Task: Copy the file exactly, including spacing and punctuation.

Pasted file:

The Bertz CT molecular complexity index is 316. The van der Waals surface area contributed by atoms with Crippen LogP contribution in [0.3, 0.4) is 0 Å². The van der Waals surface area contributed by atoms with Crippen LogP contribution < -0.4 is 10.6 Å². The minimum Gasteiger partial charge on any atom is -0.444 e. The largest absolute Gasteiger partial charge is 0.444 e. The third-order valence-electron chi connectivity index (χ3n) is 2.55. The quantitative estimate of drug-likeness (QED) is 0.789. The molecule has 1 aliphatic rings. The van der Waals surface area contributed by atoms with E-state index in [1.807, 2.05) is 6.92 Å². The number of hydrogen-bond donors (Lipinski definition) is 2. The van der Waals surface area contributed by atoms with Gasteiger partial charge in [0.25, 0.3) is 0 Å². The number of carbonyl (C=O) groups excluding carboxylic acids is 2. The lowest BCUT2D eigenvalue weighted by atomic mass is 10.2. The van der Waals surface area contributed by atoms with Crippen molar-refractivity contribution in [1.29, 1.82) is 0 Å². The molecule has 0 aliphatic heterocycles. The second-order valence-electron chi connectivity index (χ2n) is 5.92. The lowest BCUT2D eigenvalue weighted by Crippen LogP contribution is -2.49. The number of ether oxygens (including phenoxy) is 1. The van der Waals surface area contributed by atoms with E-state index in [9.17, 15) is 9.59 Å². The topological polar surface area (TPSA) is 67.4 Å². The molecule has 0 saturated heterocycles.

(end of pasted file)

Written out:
The Bertz CT molecular complexity index is 316. The van der Waals surface area contributed by atoms with Crippen LogP contribution in [0.3, 0.4) is 0 Å². The van der Waals surface area contributed by atoms with Crippen LogP contribution < -0.4 is 10.6 Å². The minimum Gasteiger partial charge on any atom is -0.444 e. The largest absolute Gasteiger partial charge is 0.444 e. The third-order valence-electron chi connectivity index (χ3n) is 2.55. The quantitative estimate of drug-likeness (QED) is 0.789. The molecule has 1 aliphatic rings. The van der Waals surface area contributed by atoms with E-state index in [1.807, 2.05) is 6.92 Å². The number of hydrogen-bond donors (Lipinski definition) is 2. The van der Waals surface area contributed by atoms with Gasteiger partial charge in [0.25, 0.3) is 0 Å². The number of carbonyl (C=O) groups excluding carboxylic acids is 2. The lowest BCUT2D eigenvalue weighted by atomic mass is 10.2. The van der Waals surface area contributed by atoms with Crippen molar-refractivity contribution in [1.29, 1.82) is 0 Å². The molecule has 0 aliphatic heterocycles. The second-order valence-electron chi connectivity index (χ2n) is 5.92. The lowest BCUT2D eigenvalue weighted by Crippen LogP contribution is -2.49. The number of ether oxygens (including phenoxy) is 1. The van der Waals surface area contributed by atoms with E-state index in [9.17, 15) is 9.59 Å². The topological polar surface area (TPSA) is 67.4 Å². The molecule has 0 saturated heterocycles.